Reviewed by Brian Cirulnick, September 2007

Jonny Quest - The Complete First Season (1964)
Jonny Quest - The Complete First Season (1964)
Animation DVD Review

If ever there was an American animated TV show that could be said to have inspired even modern day anime, this is it. Although the original ran only one season (26 episodes - in prime time!), Jonny Quest remains the most awesome-looking, intelligent, action-adventure cartoon ever made. Looking more like a graphic novel with its hard-edged, high contrast shadows, this show created a niche for itself and has never been equaled.
Jonny Quest - The Complete First Season (1964)
Although the DVD set has its problem (mostly due to gearing it to kids and not the 40-something Baby Boomers who will really appreciate it), we are just glad to finally have these kick-ass episodes available on DVD and the set is well worth the price. "Robot Spy" is at the top of the list as everyone's favorite episode, although "Mystery of the Lizard Men" and "The Invisible Monster" remain top picks with us.

Reviewed by Brian Cirulnick, September 2004

Star Trek: The Animated Series
Star Trek: The Animated Series (1973)
Animation DVD Review

Just as Batman: The Animated Series became the version of Batman that adheres closest to the spirit of what "Batman" is, Filmation Studios brought the starship Enterprise back for NBC's Saturday morning line-up in 1973. (This was long before the movies or the subsequent TV incarnations.) And, like Batman, it is the version that sticks to the spirit of what Star Trek is all about. As such, it becomes one of the best animated sci-fi shows ever made.

Star TrekAt first glance, the show doesn't seem like much. The animation is incredibly limited, due to budget and time constraints. But the character and scenery designs were brilliant and on the mark. (You don't know how hard it was for the designers to come up with cartoon versions of Kirk and his crew without resorting to caricature.) The original cast was brought back to lend their voices to the show. William Shatner, Leonard Nimoy and DeForest Kelley reprised their roles as Capt. Kirk, Mr. Spock and Dr. McCoy.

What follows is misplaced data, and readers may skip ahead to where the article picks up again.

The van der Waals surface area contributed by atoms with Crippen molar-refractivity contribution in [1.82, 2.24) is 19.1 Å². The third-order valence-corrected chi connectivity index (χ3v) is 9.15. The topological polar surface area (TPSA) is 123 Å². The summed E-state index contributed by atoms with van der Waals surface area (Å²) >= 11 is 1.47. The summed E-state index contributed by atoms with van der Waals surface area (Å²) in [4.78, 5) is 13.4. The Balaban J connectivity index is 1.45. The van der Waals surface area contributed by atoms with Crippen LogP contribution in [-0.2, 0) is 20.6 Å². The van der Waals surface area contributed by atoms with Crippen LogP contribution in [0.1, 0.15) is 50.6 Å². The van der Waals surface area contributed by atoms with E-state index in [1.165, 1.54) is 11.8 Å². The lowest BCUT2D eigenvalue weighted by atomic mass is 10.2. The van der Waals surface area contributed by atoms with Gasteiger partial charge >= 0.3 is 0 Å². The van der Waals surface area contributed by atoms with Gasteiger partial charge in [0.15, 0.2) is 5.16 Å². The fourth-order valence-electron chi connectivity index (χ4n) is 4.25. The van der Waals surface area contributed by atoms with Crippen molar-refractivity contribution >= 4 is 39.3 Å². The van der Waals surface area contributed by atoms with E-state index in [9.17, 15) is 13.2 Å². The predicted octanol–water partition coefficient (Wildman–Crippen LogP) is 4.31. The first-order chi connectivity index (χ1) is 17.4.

It's easier to create aliens and monsters for a cartoon than it is for live action. Filmation took advantage of this by adding more alien crewmembers to the Enterprise roster. Lt. Arex and Lt. M'ress worked well with Mr. Sulu and Mr. Scott on the bridge.

The best SF writers around were called upon to submit scripts for the show. There was more plot in a half-hour episode of Star Trek than in many so-called adult shows. The animated Star Trek was as out of place in the Saturday morning kiddie ghetto as a Mercedes in a soapbox derby.

This show made many a trekkie happy. It was Star Trek to the teeth. It might even be more faithful to the concepts of Star Trek than any of the other interpretations. It deserves to be watched. It deserves to be revered.

Reviewed by Lawrence Sufrin, December 2006

School House Rock!
Schoolhouse Rock! Special 30th Edition DVD (1973)
Animation DVD Review

Conjunction Junction, what's your function? In the 70's and 80's, the catchy Schoolhouse Rock tunes taught millions of children the fundamentals of math, grammar, science, history and more. We could have never gotten through elementary school without knowing "Nouns", or "I'm just a Bill". To this day, the music for "Figure Eight" remains one of the most beautiful pieces ever written, and "Little Twelve Toes" one of the most eerie.

Conjunction Junction, what's your function?And who can forget "Naughty Number Nine" or the hilarious "Interjections!". Schoolhouse rock is the coolest, catchiest, most beloved set of animations ever produced by man. It simply doesn't get any better than this. Relive your childhood, or introduce someone else younger to these amazing short films. With this DVD You're treated to all 46 three-minute shorts plus some additional bonus features, but it's worth the price alone for "I Got Six".

Reviewed by Brian Cirulnick, March 2003

Flash Gordon animated series
Flash Gordon:
The Complete Series (1979)

Animation DVD Review

Flash Gordon the animated seriesSince its debut as a comic strip in 1934, Alex Raymond's Flash Gordon has enjoyed a whole lot of success on movie and television screens all over the world. The adventures of this space-age Siegfried have even been made into cartoons. One of these animated interpretations was brought to Saturday morning television by Filmation Studios in 1979 -- a grand undertaking for the studio, and one of their greatest achievements.

The studio pulled out all the stops on this one. The rocketships were all done in a breathtaking "motion-control rotoscope" process. This allowed the ships to zoom and fly on-screen like Star Wars, but done to look like hand-drawn animation. The character designs were awesome, and the stirring music, effects and voice acting combined to elevate Flash Gordon to the pantheon of Filmation's best work.